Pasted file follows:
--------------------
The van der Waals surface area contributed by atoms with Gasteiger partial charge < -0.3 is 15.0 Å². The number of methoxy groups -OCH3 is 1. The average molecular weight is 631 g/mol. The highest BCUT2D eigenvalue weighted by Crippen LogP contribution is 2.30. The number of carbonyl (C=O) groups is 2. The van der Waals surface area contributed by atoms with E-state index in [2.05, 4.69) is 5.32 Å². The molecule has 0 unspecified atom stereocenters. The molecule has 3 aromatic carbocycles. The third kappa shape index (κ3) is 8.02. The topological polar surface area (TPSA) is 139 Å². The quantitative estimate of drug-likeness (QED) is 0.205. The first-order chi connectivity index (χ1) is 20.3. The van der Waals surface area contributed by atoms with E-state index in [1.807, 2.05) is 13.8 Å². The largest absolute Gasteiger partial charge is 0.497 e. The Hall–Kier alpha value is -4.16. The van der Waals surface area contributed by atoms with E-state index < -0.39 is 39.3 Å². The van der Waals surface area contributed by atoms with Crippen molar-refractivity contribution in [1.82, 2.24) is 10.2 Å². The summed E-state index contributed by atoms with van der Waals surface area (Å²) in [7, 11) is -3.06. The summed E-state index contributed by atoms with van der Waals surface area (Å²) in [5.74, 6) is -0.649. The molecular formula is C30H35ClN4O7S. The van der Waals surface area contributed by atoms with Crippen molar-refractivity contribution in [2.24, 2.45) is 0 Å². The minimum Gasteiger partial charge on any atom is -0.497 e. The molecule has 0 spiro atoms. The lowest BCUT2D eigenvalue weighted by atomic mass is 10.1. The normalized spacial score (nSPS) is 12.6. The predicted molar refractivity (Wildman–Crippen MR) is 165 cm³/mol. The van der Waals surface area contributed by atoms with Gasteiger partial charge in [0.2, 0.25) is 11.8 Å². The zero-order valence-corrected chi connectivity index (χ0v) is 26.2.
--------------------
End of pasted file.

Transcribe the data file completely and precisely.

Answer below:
The van der Waals surface area contributed by atoms with Gasteiger partial charge < -0.3 is 15.0 Å². The number of methoxy groups -OCH3 is 1. The average molecular weight is 631 g/mol. The highest BCUT2D eigenvalue weighted by Crippen LogP contribution is 2.30. The number of carbonyl (C=O) groups is 2. The van der Waals surface area contributed by atoms with E-state index in [2.05, 4.69) is 5.32 Å². The molecule has 0 unspecified atom stereocenters. The molecule has 3 aromatic carbocycles. The third kappa shape index (κ3) is 8.02. The topological polar surface area (TPSA) is 139 Å². The quantitative estimate of drug-likeness (QED) is 0.205. The first-order chi connectivity index (χ1) is 20.3. The van der Waals surface area contributed by atoms with E-state index in [1.807, 2.05) is 13.8 Å². The largest absolute Gasteiger partial charge is 0.497 e. The Hall–Kier alpha value is -4.16. The van der Waals surface area contributed by atoms with E-state index < -0.39 is 39.3 Å². The van der Waals surface area contributed by atoms with Crippen molar-refractivity contribution in [1.82, 2.24) is 10.2 Å². The summed E-state index contributed by atoms with van der Waals surface area (Å²) in [7, 11) is -3.06. The summed E-state index contributed by atoms with van der Waals surface area (Å²) in [5.74, 6) is -0.649. The molecular formula is C30H35ClN4O7S. The van der Waals surface area contributed by atoms with Crippen molar-refractivity contribution in [2.24, 2.45) is 0 Å². The minimum Gasteiger partial charge on any atom is -0.497 e. The molecule has 0 spiro atoms. The lowest BCUT2D eigenvalue weighted by atomic mass is 10.1. The normalized spacial score (nSPS) is 12.6. The predicted molar refractivity (Wildman–Crippen MR) is 165 cm³/mol. The van der Waals surface area contributed by atoms with Gasteiger partial charge in [0.2, 0.25) is 11.8 Å². The zero-order valence-corrected chi connectivity index (χ0v) is 26.2.